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Yael Shinar

Yael Shinar





in my old age I have become


In my old age I have become

something like the battalions who wore ironwork clasps round their
hearts and steel on their brows.

In my old age, old whale, old island turtle

etchings seem wise investments

not to hang

but to get to know the wrist

a solitary lovemaking

to time

One thing that passes steadily by me

is my appetite

for others' appetites

the strong coddling the stronger

a survival that trees know only as shade

the hours of

the absent world. Would they stretch

for life? down?

Contrary to

ancients' imagination

of the future

I have a life

language has not become

sublimely simple

it has stayed

since the genitive clause made mammals

complex and

incomplete

How the world began

on a fingertip already pointed?

Something

has been misspoken

diction has tricked us

to look at ourselves



welcome me, now


Welcome me, now,
I never left,
you never mourned,
and then undressed.

Your new clothes, linen,
strange and cold,
ask no secrets
or burdens.

Take them off again. Remember
me. You expected my
fingers, all over. The way my eyes rested,
your shoulder.

But we are comfortable, our flesh
cringing. Summer sealed my pores,
but my feet
carry discreetly
the bottom of a river.

Like something irreverent
burying me. No great exhaustion
mine alone.

If you touch me, I have an edge,
the same as yours. Everywhere I go, the world
has also been.

I have a house, see the wide walls. The plot
with a garden and a path. Every object
is a symbol. Every breath,
a death.



there is not much time left


There is not much time left.
Somebody's hands are shaking,
all she sees around her are prophets
and strangers.

Her son is dead. Her cousin is dead. Her army tastes
like the sweet blood of her son's papercut.
Her daughter's eyes, too wide.

There is not enough time left.

Death is ugly,
my skin is
hardly a barrier.

I imagine myself tremble

at a phone call
myself falling
on linoleum
among peers.

I pass a crushed bird on my way to the car.
Some days mud covers it.
Others, the rain has washed the mud away.

It resembles dust,
only the pale pink claw still reptilian.
No one picks it up.
No one moves it from the mud and the lot.

How many limbs equal this bird,
where the dust is closer to skin color
than crow color?
Where we cannot suck away the blood,
we cannot kiss away the blood.
Our garbage cans are full.

Death is ugly.
Some of us can cry.

Others have to pick up the bodies,
wrap them, put them in a place
where the dust matches
reverently.



soldiers


Somebody makes reference to the sound
of a four year old girl's
pelvis, cracking.
That is the best thing,
they say, about her,
about fucking her.

She does not know that sound.
If you ask
in twenty years
whether she has ever been raped, why
she cannot have children,
why she swivels a little
when she walks,
she will say,
No. I don't know.
I don't know.

These are not our fathers,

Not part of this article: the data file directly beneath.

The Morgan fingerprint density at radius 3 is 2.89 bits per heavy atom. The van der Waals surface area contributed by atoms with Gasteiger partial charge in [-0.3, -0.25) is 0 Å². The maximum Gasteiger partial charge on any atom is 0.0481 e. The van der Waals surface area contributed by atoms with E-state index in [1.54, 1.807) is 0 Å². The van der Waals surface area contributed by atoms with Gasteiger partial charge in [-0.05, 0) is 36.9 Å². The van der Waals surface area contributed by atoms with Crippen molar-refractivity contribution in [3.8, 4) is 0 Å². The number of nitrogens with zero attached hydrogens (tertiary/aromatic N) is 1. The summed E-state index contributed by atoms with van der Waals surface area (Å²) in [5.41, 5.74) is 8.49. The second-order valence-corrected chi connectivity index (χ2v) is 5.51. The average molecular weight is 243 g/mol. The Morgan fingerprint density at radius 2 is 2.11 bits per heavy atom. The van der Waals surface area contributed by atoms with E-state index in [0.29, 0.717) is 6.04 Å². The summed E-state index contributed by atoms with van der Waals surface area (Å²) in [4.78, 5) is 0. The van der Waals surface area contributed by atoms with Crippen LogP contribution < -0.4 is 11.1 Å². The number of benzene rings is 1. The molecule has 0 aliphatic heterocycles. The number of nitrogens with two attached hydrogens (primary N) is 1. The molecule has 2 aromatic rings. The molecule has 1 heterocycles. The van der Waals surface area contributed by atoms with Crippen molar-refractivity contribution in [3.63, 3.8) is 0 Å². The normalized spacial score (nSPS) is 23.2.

these are not our brothers
who bled us into earth,
tore us into skin
from mothers' wombs
like cancerous nubs.
Why, every time,
we are surprised at the fall—


we hear that noise,
a small part of us breaks,
we weave a little
off balance.

After the rape scene on stage,
we do not howl together.
In the bathroom at intermission
we do not hold each other.
I cannot look in your eye.
I let myself live
in this world.

It is just us
in line, in the stalls,
washing our hands.

One clasps her husband's wrists.
One puts her arms over her child's torso
to remind her this story is now
not hers.

These are not our fathers,
these are not our brothers.

This, we can say.



more

           whispered: “Who dares to believe he will be saved twice?”
                                             —Anne Michaels, Fugitive Pieces


When blades of grass push water into fiber with scratchy tongue,
           saved
when the yellow sun obeys the ozone and spares retina, saved
while dry leaves succumb to their more seasonal mortality, saved
throughout the long period, saved
gradually
           enough to notice process
first the leaf reddens, then gathers inward, dry, then lets go, before,
           somewhere unseen, one molecule lets go another
so that the name becomes a verb
and the past becomes the past — saved
verbs like bridges tell me my small mind
has been alive so long in my saved body.
Kinds of grief:
who,
who dares occasion
who dares imagine
she will be able to say,
“The first time I was saved
I was so scared
when the phone rang — or did I call? ”

“The second,
the second time I — since then I take long walks in daylight; this
           signifies thanks. Since then, I am walking
not called upon —
I was saved,
I painted earthen walls around my heart; I let in air unfiltered to fill
           my heart's chamber with gravity, dirt,
because I knew, I remembered, to be saved is to flee — forever —
or was I caught?
The rings of the phone weaving a basket
of reeds —”

Imagine if Moses
had been conscious
the first time he was found?
Who
would he have dared himself to hear
on a mountain?